Grace Perry introduced the early sessions of the 1975 Poetry Write-In at Macquarie University. She wore a floaty, colourful caftan, and was justifiably proud of having writers present from Indonesia, New Zealand and all states of Australia. She came to some of the small seminars also. She was obviously a close friend of some of the well-known poets, but she was generous to other participants also.

I have written about Grace’s career in the Summer 2020 issue of the State Library of NSW’s magazine, Openbook, so I won’t repeat her story here. Sufficient to say that she published eight books of her own poetry, founded South Head Press, managed Poetry Australia magazine, and helped launch the careers of half a dozen well known writers.

Openbook, Summer 2020 – the journal of the State Library of NSW

About a year ago, I had an inkling, more a glimmering perhaps, that Grace Perry was a hugely underestimated figure. Her own poetry was groundbreaking: she wrote lyrical verse in her teens, but in maturity took on topics such as death, pain and heartbreak in a confident, contemporary style. Her cultural contribution to Australian literature was significant.

What a joy to find that the State Library had 35 boxes of her papers, and copies of all her books, even the ones published while she was still at school. She kept meticulous business records of South Head Press, Poetry Australia and events such as the 1975 Poetry Write-In. I was abashed to find three of my own poems in the bulging file from that event.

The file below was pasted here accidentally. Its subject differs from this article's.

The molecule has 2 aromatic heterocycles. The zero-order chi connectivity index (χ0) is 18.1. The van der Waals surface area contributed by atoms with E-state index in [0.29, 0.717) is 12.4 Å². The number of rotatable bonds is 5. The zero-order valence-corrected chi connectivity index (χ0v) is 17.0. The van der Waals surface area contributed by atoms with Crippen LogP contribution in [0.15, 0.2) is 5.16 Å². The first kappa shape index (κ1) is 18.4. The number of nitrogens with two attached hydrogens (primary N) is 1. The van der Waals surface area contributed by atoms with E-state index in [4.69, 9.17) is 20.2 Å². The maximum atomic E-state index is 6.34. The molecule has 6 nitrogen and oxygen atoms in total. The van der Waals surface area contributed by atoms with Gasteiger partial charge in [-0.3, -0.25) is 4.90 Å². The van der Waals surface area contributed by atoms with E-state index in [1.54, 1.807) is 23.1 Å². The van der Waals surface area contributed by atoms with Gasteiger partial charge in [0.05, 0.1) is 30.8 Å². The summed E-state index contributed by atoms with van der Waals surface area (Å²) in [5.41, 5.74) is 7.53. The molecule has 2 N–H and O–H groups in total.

Grace Perry, a whirlwind of energy and generosity, deserves acknowledgement as a cultural pioneer.

PENELOPE NELSON

December 2020

The Bellybutton of a COVID Reality

by Jill Sutton

  1. Taking Time

Sometimes I just roll on a pretend ball of pastry

and scrape it off the back of my hands and

sometimes I run fingers up and down

between each other like guests at a good

dinner party and sometimes I play this is the

church and here are the people this is the

(something I’ve forgotten) and here is the

steeple and sometimes I slide the soapiness

down around each one of my ten fingers as I

cherish my beloveds one at a time and

sometimes I just make the soap bubbles burst

like a naughty child with a balloon.

Now that it’s fine to take time.

Hands by Federico Barocci
(16th century)

2. My window says

Look, I’ve framed it

Edited it down to this tidy parcel!

Rest with these red clematis leaves

The Buddha from your last house,

And the lattice fence.

I stay deaf to such stillness,

Complaining about a story

With no denouement.

3. Creatureliness

Two ducks,

Living on our pond without owning it,

Glide to the edge

To make space for dogs.

Splashing in,

They’re big, canine and careless.

Out of their depth,

Paddle now fierce,

They hold heads high and proud

To owners’ raucous applause.

When it’s over

Lonely park benches,

Elegant metal curving,

Hold this place as a font,

A quiet earthen bowl

For wetness

As we head for home.

4. Gratitude

Like pegs

Your phone calls

Pin me in the sunshine

Of your presence.

5. Majura poets connecting the dots

Breathless on the and she lay

Knocked back each time

By the poets of Majura.

Their waves,

High pounding thought,

Releasing as the virus

Becomes an Easter tide.

6. Living in place

Struggling to stay still,

And jealous of the European spring,

It comes to me:

Autumn can be a good listener.

7. Sketching

Black on white

Monastic in its shapeliness

Power in the line

Drawing the eye

To the bellybutton

Of reality.

— JILL SUTTON